Fashion

Behind the jeans: let’s get real about denim

As the fashion industry makes strides towards confronting their contribution to pollution, it’s important to spotlight how your everyday jeans are actually setting you back on some eco-points.

We should probably get more real with our shopping habits. This is bigger than agreeing with and sharing the sound bites on sustainability on the gram or reteweeting videos of activists doing the work while we sit idle behind our screens. Of course we are all guilty in one way or the other-which is precisely the reason why we’re in this mess to begin with. The climate crisis omen has loomed over us for more than a decade, but fear not, there’s no better time to make a change than right now. The climate crisis is an everybody crisis and we must confront the privileges that the west has afforded us. Our access and consumption not only affects the privileged, but, gravely and disproportionally affects those less advantaged.

As the fashion industry makes strides towards confronting their contribution to pollution, it’s important to spotlight how your everyday jeans are actually setting you back on some eco-points. Whether you’re a fashion fanatic or can just about name a brand, denim’s reign has spanned a century. Look down. You’re either currently wearing a pair of jeans or slung a denim jacket over your shoulder; and for you double denim defenders out there you’ll be shocked to know just how negatively the manufacturing process has on the environment.

1,800 gallons of water is used to grow the cotton necessary to make just one bellbottom! The cotton fiber is vigorously fertilized to produce just enough single fibers that would go on to be weft and processed to make the denim. This is the same equivalent of almost 7 years worth of drinking water. 25 billion gallons of water yearly annually goes into the production of the textiles industry as a whole. Of those fabrics, 1.3 trillion gallons of water is used during the dyeing process. As a result, it is estimated that 70% of Asia’s river’s and lakes have been affected by 2.5 gallons of contamination through wastewater.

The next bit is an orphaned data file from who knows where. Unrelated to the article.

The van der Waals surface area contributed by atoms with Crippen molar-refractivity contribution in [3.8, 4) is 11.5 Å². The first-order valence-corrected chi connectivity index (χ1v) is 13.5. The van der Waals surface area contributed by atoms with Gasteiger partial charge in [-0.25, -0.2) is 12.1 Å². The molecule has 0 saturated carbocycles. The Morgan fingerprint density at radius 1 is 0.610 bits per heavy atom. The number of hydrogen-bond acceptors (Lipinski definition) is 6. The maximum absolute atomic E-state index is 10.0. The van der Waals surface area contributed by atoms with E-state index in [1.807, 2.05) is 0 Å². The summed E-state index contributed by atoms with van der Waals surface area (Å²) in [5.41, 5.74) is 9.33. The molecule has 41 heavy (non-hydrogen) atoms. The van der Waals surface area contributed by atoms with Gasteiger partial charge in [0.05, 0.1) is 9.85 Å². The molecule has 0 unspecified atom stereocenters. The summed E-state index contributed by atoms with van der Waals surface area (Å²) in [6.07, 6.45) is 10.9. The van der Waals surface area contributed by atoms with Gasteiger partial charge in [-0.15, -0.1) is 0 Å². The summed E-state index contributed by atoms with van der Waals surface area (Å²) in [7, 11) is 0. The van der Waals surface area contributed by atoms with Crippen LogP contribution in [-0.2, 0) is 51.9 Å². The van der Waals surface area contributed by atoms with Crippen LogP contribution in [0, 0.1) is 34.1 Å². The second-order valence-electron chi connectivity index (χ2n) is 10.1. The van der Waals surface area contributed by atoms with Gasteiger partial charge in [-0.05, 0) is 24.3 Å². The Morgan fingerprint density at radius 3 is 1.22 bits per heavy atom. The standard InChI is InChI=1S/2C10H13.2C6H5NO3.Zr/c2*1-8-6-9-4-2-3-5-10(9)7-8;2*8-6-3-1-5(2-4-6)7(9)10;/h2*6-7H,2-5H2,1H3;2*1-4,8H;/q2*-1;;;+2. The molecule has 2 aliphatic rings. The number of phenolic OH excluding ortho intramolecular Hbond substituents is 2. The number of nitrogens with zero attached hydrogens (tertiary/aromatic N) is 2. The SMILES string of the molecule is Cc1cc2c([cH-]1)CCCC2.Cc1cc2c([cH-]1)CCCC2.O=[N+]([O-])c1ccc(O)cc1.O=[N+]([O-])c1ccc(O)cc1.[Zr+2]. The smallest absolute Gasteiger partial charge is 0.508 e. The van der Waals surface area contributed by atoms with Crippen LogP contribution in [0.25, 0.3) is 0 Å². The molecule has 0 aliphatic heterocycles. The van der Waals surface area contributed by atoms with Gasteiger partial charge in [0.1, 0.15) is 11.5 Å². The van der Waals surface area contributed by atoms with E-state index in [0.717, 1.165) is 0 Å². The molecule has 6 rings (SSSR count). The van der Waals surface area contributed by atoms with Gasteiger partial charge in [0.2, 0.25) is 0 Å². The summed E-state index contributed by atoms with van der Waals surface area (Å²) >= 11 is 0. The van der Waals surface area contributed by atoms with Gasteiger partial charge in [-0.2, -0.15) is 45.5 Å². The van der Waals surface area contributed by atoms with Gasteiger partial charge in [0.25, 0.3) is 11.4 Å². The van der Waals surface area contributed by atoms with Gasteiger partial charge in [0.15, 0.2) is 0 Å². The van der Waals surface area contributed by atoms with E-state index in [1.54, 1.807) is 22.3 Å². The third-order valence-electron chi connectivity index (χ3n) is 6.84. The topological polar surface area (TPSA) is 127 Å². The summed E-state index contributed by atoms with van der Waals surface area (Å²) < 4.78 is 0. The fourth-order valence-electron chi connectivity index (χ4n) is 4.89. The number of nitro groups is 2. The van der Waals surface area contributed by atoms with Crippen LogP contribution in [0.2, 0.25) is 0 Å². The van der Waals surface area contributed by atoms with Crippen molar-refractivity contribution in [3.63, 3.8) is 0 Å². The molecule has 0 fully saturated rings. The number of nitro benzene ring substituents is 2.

Now, this is not to sound preachy in any way, in fact, what better way to relay the affects of polluters than offering simple tips towards a change.

Many brands have made a conscious decision towards a green such as Reformation and Re/Done who work with close to 80% recycled waste in office and within manufacturing. Jean inventors, included, Levi Strauss and Jacob Davis have been repurposing denim for the past five years. After all, what’s better than new jeans? A new pair of vintage ones, for sure. In 2014 Levi Strauss & Co. launched a recycling initiative in partnership with I:CO to provide customers with the service of recycling old garments in stores. “Buy Better, Recycle more”.

A customization service became readily available in Paris, London and Berlin by 2018 and people can’t get enough. Whether your buying a Levi’s piece or have an old pair that you want to make a new and flex with, this is the perfect way to stand out from the crowd, and what’s even better- denim never goes out of style. So if you’re unlike me and bawling on a budget, pretty useless with the sewing machine, or crafts have never been your forte, then head on down to your nearest Levi’s flagship store and get tweaking.

23 May 2019